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Mistral AI releases its first publicly available large-scale language model

While API access may be the norm for the most popular language models, open models (in the broadest sense of the term) are increasingly in demand. French artificial intelligence startup Mistral, which raised a sizable seed round in June, has just released its first model, which it claims outperforms others of its size, and it’s available for free, no strings attached.

A 13.4-gigabyte torrent (with a few hundred seeders) of the Mistral 7B model is currently available for download. The business has also established a Discord help channel and a GitHub repository for communication and problem solving.

Importantly, the model is fully free for any purpose, including redistribution, under the extremely liberal Apache 2.0 license. That makes the model accessible to anyone with access to a system capable of running it locally or willing to pay for the necessary cloud resources, be they a hobbyist, a multi-billion dollar corporation, or the Pentagon.

Mistral 7B is a refined version of previous “small” large language models like Llama 2, providing comparable performance (on some industry-standard benchmarks) at a much lower computational cost. Since foundation models like GPT-4 are so much more expensive and complicated to run, they are typically only accessible via application programming interfaces (APIs) or remote access.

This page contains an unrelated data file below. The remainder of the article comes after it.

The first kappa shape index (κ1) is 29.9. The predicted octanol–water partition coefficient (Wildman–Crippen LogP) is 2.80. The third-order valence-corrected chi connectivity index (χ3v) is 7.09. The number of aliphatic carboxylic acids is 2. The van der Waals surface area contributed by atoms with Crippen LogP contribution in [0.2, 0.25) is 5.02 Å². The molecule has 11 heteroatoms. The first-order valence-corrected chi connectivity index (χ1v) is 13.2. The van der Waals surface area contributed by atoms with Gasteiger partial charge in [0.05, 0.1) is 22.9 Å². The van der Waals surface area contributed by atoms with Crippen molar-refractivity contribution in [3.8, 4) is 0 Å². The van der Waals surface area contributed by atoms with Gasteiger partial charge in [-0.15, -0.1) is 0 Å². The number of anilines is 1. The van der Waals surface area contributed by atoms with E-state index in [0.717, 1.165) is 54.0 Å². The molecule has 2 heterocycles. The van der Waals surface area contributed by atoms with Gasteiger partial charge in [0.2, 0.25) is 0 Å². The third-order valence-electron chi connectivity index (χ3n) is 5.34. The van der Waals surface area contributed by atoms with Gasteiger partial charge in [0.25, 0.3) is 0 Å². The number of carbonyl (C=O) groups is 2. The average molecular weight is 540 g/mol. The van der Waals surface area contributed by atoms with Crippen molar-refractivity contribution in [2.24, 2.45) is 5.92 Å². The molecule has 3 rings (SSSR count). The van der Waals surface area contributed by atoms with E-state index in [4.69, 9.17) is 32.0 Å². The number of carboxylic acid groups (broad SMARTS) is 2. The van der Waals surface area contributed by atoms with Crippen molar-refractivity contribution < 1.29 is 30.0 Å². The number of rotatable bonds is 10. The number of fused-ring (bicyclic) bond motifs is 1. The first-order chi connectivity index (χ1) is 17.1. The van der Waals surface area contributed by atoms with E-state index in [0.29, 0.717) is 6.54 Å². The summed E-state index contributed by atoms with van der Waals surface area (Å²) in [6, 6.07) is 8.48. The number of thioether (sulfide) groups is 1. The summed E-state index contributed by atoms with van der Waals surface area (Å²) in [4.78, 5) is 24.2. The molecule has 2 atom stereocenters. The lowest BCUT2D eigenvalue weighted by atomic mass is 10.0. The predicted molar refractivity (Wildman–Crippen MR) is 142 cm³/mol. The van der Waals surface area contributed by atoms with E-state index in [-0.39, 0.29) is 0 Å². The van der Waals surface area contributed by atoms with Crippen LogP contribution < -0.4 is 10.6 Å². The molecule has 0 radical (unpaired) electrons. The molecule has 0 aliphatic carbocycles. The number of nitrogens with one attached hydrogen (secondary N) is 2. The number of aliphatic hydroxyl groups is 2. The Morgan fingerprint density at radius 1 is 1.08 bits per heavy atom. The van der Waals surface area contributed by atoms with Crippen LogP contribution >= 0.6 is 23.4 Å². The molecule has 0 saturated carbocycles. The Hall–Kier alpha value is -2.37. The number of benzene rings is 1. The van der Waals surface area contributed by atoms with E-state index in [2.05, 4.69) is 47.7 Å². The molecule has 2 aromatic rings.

In a blog post published alongside the model’s release, Mistral’s team stated their goal to “become the leading supporter of the open generative AI community, and bring open models to state-of-the-art performance.” The success of Mistral 7B proves that even small models can achieve great things when they put their minds to it. It took us three months to put together the Mistral AI team, rebuild a high-performance MLops stack, and design the most advanced data processing pipeline possible.

The founders had a head start because they had previously worked on similar models at Meta and Google DeepMind, but for some (maybe most), that list sounds like more than three months of work. Of course, that doesn’t make it simple, but at least they had a plan.

Of course, as we discussed last week at Disrupt, just because it’s available for download and use by anyone doesn’t make it “open source” or any variant of that term. Despite the open nature of the license, the datasets and weights used to train the model were developed privately and with private funds.

And that, it would appear, is Mistral’s entire business plan: The basic model is available at no cost, but if you want more features, you’ll need to upgrade to their premium offering. White-box solutions, including both weights and code sources, will be provided as part of [our commercial offering]. Hosted solutions and dedicated deployment for enterprises are currently under development, according to the blog post.

I’ve reached out to Mistral for more information about their openness and future release plans, and I’ll revise this post accordingly if I receive a response.

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